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relation between p-sylow subgroups

If I have two p-sylow groups $P_{1}, P_{2}$ can I then be sure that

$x\in P_{1} \Rightarrow x \notin P_{2}$?

That is to say that all the elements in $P_{1}$ are distinct from the elements in $P_{2}$?

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marked as duplicate by wentaway, Chris Eagle, Leonid Kovalev, Zhen Lin, t.b. Aug 16 '12 at 11:36

This question has been asked before and already has an answer. If those answers do not fully address your question, please ask a new question.

2  
Well, identity element? –  user21436 Mar 20 '12 at 11:04
    
Exact Duplicate, Look at my answer and other linked questions...: math.stackexchange.com/q/111730/21436 –  user21436 Mar 20 '12 at 11:07

2 Answers 2

up vote 3 down vote accepted

No. An easy counterexample would be the direct product $G=P\times N$, where $P$ is a $p$-group, and $N$ is a group with several Sylow $p$-subgroups. Then all the Sylow $p$-subgroups of $G$ are of the form $P\times P'$, where $P'$ is a Sylow $p$-subgroup of $N$. All these intersect non-trivially at $P$.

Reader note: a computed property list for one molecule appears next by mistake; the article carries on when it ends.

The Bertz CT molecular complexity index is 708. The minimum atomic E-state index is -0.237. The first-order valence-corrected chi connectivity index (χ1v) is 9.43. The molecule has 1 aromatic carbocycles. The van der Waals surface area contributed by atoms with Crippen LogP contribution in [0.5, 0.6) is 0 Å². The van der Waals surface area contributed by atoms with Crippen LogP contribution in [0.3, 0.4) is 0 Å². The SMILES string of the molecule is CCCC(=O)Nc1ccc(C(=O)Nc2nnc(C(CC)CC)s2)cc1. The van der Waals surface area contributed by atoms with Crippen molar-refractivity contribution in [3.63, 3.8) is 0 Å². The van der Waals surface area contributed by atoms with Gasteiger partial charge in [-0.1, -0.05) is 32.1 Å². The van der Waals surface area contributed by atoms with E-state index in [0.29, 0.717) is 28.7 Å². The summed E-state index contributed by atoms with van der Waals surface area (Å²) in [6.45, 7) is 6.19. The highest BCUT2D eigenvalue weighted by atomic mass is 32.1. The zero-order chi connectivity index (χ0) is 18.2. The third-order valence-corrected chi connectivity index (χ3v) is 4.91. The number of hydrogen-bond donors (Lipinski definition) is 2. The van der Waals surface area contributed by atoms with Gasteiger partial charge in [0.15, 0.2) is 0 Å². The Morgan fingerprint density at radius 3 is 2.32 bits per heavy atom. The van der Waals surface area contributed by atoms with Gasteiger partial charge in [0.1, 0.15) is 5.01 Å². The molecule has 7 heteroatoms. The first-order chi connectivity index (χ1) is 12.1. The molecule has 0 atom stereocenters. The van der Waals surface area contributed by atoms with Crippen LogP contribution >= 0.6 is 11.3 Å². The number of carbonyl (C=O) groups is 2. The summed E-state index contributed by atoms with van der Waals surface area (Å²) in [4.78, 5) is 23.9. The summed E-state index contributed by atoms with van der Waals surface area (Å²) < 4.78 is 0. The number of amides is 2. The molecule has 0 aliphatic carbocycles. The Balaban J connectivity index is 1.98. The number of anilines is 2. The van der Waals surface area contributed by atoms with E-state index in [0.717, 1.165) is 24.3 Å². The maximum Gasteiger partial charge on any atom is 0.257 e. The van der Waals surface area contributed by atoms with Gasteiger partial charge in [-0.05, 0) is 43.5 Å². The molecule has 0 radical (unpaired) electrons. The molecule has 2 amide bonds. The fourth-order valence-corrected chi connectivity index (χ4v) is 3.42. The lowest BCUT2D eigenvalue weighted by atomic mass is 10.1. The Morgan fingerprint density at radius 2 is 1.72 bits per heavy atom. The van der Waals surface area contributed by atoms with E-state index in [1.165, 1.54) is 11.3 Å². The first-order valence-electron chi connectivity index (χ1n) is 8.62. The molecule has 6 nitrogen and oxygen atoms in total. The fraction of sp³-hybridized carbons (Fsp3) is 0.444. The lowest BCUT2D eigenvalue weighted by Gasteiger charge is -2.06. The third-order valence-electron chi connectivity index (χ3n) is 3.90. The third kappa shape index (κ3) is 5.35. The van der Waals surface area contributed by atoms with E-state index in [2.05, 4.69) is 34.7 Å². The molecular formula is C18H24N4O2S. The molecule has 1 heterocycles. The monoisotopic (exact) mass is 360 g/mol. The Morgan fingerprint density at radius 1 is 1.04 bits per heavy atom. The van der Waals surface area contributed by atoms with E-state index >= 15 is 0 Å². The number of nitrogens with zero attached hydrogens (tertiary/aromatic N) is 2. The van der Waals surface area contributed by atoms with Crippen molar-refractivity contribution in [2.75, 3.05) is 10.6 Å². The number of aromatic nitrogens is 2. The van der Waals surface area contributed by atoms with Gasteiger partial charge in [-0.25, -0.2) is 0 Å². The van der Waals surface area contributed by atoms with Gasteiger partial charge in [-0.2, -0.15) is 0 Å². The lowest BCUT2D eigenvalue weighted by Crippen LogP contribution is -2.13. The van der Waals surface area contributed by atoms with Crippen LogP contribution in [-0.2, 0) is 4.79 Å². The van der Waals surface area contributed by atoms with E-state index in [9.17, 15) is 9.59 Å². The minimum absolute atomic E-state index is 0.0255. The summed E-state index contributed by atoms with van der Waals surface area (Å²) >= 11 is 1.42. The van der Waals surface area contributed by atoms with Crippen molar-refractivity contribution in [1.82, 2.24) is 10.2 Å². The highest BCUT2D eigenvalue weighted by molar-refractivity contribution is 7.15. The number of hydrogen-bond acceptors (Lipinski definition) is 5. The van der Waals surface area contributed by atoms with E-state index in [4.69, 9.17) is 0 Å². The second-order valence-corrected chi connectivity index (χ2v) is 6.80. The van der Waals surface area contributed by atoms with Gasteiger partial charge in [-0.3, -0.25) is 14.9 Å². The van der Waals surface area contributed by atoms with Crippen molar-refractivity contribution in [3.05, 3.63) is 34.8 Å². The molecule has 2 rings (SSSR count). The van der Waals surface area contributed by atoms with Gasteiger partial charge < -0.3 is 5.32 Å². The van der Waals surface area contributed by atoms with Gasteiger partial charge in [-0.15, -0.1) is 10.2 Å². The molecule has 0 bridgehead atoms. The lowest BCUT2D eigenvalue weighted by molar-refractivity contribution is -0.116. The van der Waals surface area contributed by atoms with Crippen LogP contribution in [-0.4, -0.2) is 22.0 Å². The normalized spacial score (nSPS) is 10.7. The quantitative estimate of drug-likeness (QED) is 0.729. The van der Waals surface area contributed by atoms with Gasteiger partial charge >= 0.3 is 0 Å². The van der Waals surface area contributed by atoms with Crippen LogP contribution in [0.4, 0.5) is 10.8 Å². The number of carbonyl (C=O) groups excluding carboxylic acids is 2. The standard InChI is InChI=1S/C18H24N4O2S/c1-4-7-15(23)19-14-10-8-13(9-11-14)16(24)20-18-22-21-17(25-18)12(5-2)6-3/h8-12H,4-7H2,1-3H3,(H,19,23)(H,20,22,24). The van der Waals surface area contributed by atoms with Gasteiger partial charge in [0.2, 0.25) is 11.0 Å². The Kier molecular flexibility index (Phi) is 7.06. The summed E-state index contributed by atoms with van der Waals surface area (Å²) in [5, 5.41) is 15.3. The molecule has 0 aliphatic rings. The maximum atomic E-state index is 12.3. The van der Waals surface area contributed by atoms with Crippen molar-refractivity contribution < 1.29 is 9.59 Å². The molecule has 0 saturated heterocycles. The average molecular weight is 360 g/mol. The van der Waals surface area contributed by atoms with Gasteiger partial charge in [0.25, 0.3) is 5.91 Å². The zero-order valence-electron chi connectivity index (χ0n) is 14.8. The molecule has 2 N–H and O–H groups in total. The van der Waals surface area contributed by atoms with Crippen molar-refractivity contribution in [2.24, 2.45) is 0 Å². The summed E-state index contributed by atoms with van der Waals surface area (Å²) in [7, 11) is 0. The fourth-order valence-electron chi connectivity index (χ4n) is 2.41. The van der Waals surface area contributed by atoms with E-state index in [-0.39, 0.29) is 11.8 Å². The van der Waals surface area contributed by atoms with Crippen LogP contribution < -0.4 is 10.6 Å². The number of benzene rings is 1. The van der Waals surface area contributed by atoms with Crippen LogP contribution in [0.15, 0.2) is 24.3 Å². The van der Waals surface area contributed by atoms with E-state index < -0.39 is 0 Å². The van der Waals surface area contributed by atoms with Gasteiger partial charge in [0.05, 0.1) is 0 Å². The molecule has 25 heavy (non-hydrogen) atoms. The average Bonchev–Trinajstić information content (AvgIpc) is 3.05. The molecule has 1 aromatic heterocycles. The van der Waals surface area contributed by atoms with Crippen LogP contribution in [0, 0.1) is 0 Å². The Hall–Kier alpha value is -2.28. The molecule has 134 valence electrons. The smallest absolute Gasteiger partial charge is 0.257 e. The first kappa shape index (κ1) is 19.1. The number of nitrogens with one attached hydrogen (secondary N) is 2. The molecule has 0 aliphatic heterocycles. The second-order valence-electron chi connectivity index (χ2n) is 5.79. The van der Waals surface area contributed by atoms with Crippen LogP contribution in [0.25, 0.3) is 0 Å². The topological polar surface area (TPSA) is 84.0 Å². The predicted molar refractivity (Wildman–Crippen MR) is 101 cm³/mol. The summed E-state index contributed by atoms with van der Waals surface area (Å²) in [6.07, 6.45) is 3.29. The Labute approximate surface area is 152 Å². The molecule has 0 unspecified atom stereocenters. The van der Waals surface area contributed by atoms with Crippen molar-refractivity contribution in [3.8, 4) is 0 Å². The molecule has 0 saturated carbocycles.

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Nice Answer. In the question, I link there, I have been hand wavy about an example. But, good example. +1! –  user21436 Mar 20 '12 at 11:08

The intersection of all the Sylow $p$-subgroups is called the $p$-core of $G$ and is the biggest normal $p$-subgroup of $G$. In other words, if you have a normal $p$-subgroup in $G$, then this subgroup is contained in all the Sylows. Easy example: dihedral group of order 20. The centre is of order 2 and is contained in every Sylow 2-subgroup.

This is not the only way that two Sylows can intersect. The intersection of two Sylows can be non-trivial even if the $p$-core is trivial. For example in $A_{10}$, the Sylow 5-subgroups are each generated by 2 disjoint 5-cycles. The groups $\langle (1,2,3,4,5), (6,7,8,9,10)\rangle$ and $\langle (1,2,3,4,5), (6,7,8,10,9)\rangle$ intersect in a cyclic subgroup of order 5. But the 5-core is trivial, since $A_{10}$ is simple.

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Nice Answer, +1. :-) –  user21436 Mar 20 '12 at 14:13
    
+1 Good to see an example, where the $p$-core is trivial. –  Jyrki Lahtonen Mar 20 '12 at 20:07

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